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ENCOGEN FOUR PTNRS., L.P. v. NIAGARA MOHAWK POWER

UNITED STATES DISTRICT COURT FOR THE SOUTHERN DISTRICT OF NEW YORK


February 6, 1996

ENCOGEN FOUR PARTNERS, L.P., Plaintiff, -against- NIAGARA MOHAWK POWER CORPORATION, Defendant. NORCON POWER PARTNERS, L.P., Plaintiff, against NIAGARA MOHAWK POWER CORPORATION, Defendant.

The opinion of the court was delivered by: SPRIZZO

MEMORANDUM OPINION AND ORDER

 SPRIZZO, D.J.:

 Plaintiffs Encogen Four Partners, L.P. ("Encogen") and NorCon Power Partners, L.P. ("NorCon") bring the instant related actions against Niagara Mohawk Power Corporation ("Niagara Mohawk"), each claiming breach of contract for the sale of electricity. In each action, Niagara Mohawk counterclaims against plaintiffs, seeking a declaratory judgment that New York law provides a right to demand adequate assurances of future performance. Pursuant to Federal Rule of Civil Procedure 12(c), Encogen moves for judgment on the pleadings dismissing Niagara Mohawk's counterclaim. Pursuant to Federal Rule of Civil Procedure 56, NorCon moves for summary judgment. For the reasons that follow, Encogen's motion for judgment on the pleadings is granted, and NorCon's motion for summary judgment is granted in part and denied in part.

 BACKGROUND

 Congress enacted the Public Utility Regulatory Policies Act of 1978 ("PURPA"), 16 U.S.C.A. §§ 796 and 824a-3 et seq., to encourage the development of qualified cogeneration facilities by independent power producers. *fn1" 16 U.S.C.A. § 824a-3. Under PURPA, the Federal Energy Regulatory Commission ("FERC") is empowered to establish rules regulating state public utilities and cogeneration facilities. Pursuant to its statutory mandate, the FERC enacted regulations requiring an electric utility to purchase "any energy and capacity which is made available from a qualifying [cogeneration] facility . . . ." 18 C.F.R. § 292.303(a) (1993).

 These regulations also require that the price a cogeneration facility may charge the utility for its electricity be "just and reasonable to the electric consumer of the electric utility and in the public interest." 18 C.F.R. § 292.304. The FERC regulations also direct the utility regulatory authorities of each state to promulgate rules governing the pricing provisions of contracts between cogeneration facilities and utilities. 18 C.F.R. § 292.401. Pursuant to PURPA, the New York State legislature enacted New York Public Service Law ("PSL") § 66-c, which provides that the New York Public Service Commission ("PSC") shall require New York utilities to enter into long-term contracts for the purchase of electricity from alternative energy sources, including cogeneration facilities. PSL § 66-c. Furthermore, Section 66-c grants the PSC authority to oversee the contracting process and set the prices for long-term power contracts. Id.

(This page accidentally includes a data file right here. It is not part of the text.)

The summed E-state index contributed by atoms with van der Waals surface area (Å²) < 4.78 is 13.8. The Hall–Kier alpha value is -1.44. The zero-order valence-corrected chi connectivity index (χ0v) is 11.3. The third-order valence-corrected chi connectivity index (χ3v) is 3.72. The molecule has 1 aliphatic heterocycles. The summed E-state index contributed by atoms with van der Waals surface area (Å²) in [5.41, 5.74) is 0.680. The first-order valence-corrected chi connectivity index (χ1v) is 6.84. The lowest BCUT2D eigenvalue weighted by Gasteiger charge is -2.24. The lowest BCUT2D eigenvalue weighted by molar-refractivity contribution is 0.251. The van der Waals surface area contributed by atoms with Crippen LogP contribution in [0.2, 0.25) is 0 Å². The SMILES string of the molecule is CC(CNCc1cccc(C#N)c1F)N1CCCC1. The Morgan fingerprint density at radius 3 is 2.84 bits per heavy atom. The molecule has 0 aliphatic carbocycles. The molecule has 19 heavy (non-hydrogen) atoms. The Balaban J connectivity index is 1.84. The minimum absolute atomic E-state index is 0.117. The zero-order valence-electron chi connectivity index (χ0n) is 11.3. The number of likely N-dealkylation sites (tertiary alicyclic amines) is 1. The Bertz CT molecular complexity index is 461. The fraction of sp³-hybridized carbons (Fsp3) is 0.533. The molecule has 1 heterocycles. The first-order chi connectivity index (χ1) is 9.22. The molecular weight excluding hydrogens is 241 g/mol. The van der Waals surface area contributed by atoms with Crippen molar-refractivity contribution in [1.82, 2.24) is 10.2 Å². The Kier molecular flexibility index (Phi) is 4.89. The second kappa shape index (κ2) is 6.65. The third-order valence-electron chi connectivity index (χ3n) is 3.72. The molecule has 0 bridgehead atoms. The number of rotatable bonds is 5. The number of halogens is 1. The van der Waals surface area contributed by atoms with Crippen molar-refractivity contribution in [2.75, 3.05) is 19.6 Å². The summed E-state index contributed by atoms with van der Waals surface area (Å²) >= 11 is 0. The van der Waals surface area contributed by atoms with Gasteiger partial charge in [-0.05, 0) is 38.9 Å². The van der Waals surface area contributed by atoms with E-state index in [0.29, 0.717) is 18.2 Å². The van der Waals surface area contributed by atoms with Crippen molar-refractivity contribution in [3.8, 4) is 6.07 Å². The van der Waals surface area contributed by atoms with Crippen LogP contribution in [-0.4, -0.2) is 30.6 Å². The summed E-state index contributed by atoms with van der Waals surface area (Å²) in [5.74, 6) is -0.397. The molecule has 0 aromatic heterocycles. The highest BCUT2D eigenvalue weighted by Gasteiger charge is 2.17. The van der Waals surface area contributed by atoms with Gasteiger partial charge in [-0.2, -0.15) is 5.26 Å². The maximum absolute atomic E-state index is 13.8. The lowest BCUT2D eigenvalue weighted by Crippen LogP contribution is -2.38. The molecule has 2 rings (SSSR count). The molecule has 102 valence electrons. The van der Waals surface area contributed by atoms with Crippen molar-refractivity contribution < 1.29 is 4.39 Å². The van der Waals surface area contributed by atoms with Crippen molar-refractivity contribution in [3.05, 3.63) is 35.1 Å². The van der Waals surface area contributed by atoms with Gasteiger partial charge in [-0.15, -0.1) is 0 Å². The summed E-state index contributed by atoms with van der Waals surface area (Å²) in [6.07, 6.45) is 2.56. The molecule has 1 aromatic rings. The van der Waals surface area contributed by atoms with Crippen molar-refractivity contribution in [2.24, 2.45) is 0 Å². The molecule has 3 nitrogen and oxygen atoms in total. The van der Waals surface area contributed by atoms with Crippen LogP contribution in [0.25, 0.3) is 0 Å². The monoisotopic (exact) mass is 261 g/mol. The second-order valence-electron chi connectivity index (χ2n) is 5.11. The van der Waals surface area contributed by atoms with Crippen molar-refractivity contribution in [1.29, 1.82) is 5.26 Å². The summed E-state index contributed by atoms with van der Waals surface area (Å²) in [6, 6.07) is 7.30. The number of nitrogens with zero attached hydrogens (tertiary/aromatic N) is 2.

Encogen, a Delaware limited partnership, owns, leases and operates an electric cogeneration facility in the State of New York. First Amended Complaint ("First Am. Comp.") P 2. Niagara Mohawk is a private, investor-owned New York utility corporation. First Am. Comp. P 3; Encogen's Memo in Support ("Enc. Mem. Sppt.") at 2. Regulated by the PSC, Niagara Mohawk provides electric and gas power throughout a large portion of upstate New York. First. Am. Comp. P 3; Enc. Mem. Sppt. at 2. On or about February 18, 1988, Niagara Mohawk and American Brass Company, Encogen's predecessor in interest, entered into a power purchase agreement (the "Encogen Agreement") whereby American Brass Company *fn2" would own and operate an approximately 62 megawatt gas fired cogeneration facility (the "Encogen facility") in Buffalo, New York. *fn3" First Am. Comp. P 14. As statutorily required, Niagara Mohawk agreed to purchase all electricity generated by the Encogen facility. *fn4"

 The Encogen Agreement creates a pricing formula for the purchase of electricity generated by the Encogen facility during a twenty-five year term commencing May 1, 1992. Id. PP 20, 16. This formula specifies that Niagara Mohawk's purchase price under the Encogen Agreement shall be equal to or below Niagara Mohawk's "avoided cost." Answer and Counterclaim to First Am. Comp. ("Ans.") P 2. The avoided cost reflects the cost of either generating the electricity itself or purchasing it from another source. Id.